Surround Yourself with the Best People Possible
Make sure that you surround and align yourself with the best people possible. Every time I work with a new client in Italy, I always start by telling them to find a savvy lawyer and an even savvier accountant. Italy has some very complex laws and procedures, therefore make sure that you have an excellent accountant to follow your business. Do not take advice from fireside-lawyers in expat boards online, as very often the information is out-of-date, or simply incorrect. You owe it to yourself and your business to have the best counsel possible.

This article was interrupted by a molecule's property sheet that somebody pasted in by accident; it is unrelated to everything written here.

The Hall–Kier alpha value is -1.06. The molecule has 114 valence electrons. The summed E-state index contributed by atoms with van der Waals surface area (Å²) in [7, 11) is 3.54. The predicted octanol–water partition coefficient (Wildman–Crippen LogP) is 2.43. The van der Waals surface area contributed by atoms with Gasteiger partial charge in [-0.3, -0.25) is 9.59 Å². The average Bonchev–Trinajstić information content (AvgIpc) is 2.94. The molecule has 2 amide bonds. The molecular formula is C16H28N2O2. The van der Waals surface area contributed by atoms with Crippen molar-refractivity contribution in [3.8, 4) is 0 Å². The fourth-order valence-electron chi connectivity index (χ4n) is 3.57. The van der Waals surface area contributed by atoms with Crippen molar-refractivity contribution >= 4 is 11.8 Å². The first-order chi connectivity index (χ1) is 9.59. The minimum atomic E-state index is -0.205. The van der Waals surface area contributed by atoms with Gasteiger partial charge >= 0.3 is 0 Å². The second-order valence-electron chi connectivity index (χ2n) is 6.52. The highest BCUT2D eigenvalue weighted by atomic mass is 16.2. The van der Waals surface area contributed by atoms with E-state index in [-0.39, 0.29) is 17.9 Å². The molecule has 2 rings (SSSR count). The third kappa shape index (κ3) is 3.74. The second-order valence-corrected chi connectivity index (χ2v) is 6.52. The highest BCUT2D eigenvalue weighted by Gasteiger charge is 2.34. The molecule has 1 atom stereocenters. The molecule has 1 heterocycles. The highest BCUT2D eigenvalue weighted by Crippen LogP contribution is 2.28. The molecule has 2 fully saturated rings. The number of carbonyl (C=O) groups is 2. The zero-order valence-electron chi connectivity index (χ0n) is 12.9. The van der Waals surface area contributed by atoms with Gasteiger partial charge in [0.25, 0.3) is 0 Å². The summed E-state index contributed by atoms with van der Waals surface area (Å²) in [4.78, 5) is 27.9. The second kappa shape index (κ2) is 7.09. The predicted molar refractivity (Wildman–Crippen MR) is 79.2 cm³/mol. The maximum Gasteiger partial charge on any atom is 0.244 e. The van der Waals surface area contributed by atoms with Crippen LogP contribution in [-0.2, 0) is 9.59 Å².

Take Care of Yourself!
Finally, but by no means least, make sure that your take care of yourself. It is very hard to run a successful business if you are battling health issues. Constantly working and hustling to make a buck without any downtime will only lead to burnout, from which recovery can be lengthy. Find ways to relax and to cultivate healthy relationships outside of work. Take time for exercise and learn about nutrition that will keep you in the best health possible. This will make sure that your goals will grow even further as you will have the energy to move them forward!

Article by Damien O’Farrell Coaching Services
Tel. +39.339.3332547 Email: damien@damienofarrell.com

See other articles by Damien O’ Farrell